As is common after traumatic brain injury, a proportion of our patients also had evidence of contusions. In general, these were seen in a typical frontotemporal distribution, and are also likely to impact on brain function. However, previous work has demonstrated that the contusion load is often a poor predictor of cognitive deficit (Bigler, 2001), and in the case of our patients, there was very little overlap in the location of the contusions (Supplementary Fig. 1). Removing patients with focal brain injury from our analysis did not affect the results in a major way, suggesting that there was no consistent relationship between contusion location and either information processing speed or functional connectivity.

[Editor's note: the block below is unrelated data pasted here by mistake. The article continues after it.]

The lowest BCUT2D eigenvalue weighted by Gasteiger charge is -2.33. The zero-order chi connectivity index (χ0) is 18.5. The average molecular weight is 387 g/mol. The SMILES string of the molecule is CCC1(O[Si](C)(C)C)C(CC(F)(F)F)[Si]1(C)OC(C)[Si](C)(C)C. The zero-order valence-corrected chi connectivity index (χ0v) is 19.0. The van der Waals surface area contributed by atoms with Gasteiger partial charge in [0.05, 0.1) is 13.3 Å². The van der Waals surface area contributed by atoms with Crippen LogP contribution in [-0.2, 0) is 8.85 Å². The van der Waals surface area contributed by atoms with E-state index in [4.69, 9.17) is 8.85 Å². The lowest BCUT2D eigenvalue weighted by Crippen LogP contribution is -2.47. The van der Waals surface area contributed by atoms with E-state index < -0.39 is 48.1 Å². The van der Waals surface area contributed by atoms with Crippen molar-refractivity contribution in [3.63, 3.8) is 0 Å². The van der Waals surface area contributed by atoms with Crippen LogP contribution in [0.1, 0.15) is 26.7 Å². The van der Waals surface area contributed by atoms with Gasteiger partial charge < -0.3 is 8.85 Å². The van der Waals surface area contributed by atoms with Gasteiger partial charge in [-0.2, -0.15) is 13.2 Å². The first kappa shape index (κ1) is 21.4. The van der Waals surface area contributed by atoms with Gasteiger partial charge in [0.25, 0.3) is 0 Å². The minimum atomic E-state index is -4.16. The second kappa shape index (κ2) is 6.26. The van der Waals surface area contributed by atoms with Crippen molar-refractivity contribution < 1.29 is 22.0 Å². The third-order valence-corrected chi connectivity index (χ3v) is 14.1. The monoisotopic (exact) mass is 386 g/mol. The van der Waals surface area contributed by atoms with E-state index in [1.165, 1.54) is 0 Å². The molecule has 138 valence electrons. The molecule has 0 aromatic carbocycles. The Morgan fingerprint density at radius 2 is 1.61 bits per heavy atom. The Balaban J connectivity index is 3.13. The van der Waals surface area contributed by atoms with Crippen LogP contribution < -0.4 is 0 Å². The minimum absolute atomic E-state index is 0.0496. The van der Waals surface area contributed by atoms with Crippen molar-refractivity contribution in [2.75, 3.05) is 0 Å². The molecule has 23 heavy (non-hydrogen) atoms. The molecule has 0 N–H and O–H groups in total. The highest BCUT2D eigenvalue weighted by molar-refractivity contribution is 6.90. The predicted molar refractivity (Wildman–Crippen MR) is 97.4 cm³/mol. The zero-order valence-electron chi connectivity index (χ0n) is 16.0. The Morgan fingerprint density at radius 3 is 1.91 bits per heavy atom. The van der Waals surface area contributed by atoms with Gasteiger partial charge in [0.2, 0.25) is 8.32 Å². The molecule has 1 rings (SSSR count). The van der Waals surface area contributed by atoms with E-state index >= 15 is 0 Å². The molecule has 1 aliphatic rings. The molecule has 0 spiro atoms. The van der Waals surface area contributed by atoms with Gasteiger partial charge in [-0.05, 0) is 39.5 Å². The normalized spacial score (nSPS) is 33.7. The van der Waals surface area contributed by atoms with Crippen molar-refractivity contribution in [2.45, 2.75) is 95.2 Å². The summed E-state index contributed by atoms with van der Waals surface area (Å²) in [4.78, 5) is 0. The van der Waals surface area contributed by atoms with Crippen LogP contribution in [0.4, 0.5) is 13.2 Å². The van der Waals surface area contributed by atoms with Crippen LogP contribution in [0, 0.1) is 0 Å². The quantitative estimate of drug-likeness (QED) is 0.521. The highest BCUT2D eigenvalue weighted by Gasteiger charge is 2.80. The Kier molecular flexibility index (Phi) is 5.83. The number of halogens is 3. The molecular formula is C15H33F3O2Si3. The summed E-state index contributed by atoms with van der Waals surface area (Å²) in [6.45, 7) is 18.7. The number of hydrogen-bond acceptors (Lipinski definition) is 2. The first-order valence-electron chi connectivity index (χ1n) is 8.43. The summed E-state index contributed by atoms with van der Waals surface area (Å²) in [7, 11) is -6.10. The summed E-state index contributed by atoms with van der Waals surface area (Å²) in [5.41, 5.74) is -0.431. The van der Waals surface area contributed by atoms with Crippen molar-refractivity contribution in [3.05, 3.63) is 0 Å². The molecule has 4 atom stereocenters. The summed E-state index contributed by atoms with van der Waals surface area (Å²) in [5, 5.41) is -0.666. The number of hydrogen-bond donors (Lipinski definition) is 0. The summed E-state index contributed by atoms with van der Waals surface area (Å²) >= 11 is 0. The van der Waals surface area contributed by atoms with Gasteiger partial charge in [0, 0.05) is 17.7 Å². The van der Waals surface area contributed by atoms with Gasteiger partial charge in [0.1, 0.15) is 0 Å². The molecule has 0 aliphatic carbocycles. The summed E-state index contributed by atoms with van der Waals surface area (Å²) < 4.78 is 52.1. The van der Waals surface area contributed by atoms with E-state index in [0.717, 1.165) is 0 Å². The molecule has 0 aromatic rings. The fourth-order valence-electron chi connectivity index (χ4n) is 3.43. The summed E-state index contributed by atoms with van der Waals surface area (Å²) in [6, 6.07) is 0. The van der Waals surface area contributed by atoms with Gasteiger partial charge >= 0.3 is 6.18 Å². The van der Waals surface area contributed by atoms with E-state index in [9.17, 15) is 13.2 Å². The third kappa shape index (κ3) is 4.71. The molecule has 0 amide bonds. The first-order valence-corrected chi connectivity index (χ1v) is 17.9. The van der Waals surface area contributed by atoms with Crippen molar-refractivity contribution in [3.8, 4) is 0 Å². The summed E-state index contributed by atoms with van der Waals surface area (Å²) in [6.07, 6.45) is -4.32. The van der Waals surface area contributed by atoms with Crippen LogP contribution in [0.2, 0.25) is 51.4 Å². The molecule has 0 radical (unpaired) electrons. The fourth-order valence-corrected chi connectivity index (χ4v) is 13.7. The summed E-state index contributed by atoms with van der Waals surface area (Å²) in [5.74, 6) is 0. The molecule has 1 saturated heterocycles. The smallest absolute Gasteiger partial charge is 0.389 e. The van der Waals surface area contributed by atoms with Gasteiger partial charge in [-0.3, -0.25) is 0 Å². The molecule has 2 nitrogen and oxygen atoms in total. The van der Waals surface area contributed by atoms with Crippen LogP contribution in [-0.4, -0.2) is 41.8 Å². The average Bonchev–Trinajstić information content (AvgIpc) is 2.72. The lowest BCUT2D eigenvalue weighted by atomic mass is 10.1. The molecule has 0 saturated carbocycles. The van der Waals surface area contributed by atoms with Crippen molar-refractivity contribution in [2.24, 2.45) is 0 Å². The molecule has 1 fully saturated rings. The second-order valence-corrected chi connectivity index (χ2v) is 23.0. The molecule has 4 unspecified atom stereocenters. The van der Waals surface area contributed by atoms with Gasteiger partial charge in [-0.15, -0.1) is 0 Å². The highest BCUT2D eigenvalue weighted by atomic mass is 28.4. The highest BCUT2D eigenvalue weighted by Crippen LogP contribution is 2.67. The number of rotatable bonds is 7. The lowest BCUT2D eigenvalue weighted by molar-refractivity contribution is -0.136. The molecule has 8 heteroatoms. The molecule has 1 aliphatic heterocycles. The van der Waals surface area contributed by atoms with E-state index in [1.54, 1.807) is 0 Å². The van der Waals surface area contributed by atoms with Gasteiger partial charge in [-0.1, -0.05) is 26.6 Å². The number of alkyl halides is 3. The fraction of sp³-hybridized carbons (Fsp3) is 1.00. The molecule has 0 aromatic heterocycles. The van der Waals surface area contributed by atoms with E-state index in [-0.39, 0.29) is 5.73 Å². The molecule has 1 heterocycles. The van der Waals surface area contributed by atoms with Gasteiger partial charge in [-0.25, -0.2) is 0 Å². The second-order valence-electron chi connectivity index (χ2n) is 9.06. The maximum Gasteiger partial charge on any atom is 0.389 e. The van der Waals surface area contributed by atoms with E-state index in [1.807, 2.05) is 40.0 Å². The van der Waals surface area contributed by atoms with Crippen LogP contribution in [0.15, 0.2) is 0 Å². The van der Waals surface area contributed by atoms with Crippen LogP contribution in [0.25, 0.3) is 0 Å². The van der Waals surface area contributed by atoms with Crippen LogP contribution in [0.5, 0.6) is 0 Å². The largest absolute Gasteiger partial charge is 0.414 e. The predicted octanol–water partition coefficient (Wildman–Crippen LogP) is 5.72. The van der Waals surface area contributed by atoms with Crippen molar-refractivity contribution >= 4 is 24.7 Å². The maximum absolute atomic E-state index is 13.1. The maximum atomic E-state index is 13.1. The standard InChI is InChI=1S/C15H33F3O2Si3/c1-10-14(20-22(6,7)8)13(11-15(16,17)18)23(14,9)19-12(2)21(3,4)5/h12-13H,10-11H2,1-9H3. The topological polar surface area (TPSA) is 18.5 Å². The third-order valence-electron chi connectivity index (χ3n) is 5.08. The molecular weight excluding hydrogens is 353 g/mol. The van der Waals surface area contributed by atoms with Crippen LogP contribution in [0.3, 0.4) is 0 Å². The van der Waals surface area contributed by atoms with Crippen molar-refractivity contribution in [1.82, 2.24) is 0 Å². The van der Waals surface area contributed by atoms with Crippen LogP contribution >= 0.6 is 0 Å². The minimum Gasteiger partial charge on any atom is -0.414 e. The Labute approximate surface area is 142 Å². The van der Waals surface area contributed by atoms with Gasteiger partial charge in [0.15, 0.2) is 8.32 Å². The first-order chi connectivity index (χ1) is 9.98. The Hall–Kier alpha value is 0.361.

Although the findings of structural disconnection and increased default mode network functional connectivity at first glance appear to be contradictory, these two findings could be explained by the presence of two interrelated processes. First, a compensatory increase in functional connectivity within the default mode network, seen on average across the whole patient group. Secondly, a variable degree of structural disconnection that modulates functional connectivity within the default mode network. We suggest that the interaction between these factors means that patients with high levels of diffuse axonal injury would be unable to maintain increased default mode network functional connectivity, either because of damage to the internal connections of the default mode network, or to its connections with other networks. Abnormalities of default mode network functional connectivity using a seed voxel-based methodology have also been shown recently following mild traumatic brain injury (Mayer et al., in press). In this study, patients were initially studied in the acute setting and showed a complex pattern of functional connectivity, with reductions within the default mode network but increases between the default mode network and other networks. These changes also appeared functionally important as they correlated with subjective symptom scores, although the group as a whole had normal neuropsychological function. The differences with our work might be explained by the fact that our patients had more severe initial injuries and were studied in the chronic phase when adaptive changes will have had a chance to develop. Below we consider possible interpretations of these findings, both for understanding the recovery from traumatic brain injury and the functioning of the default mode network.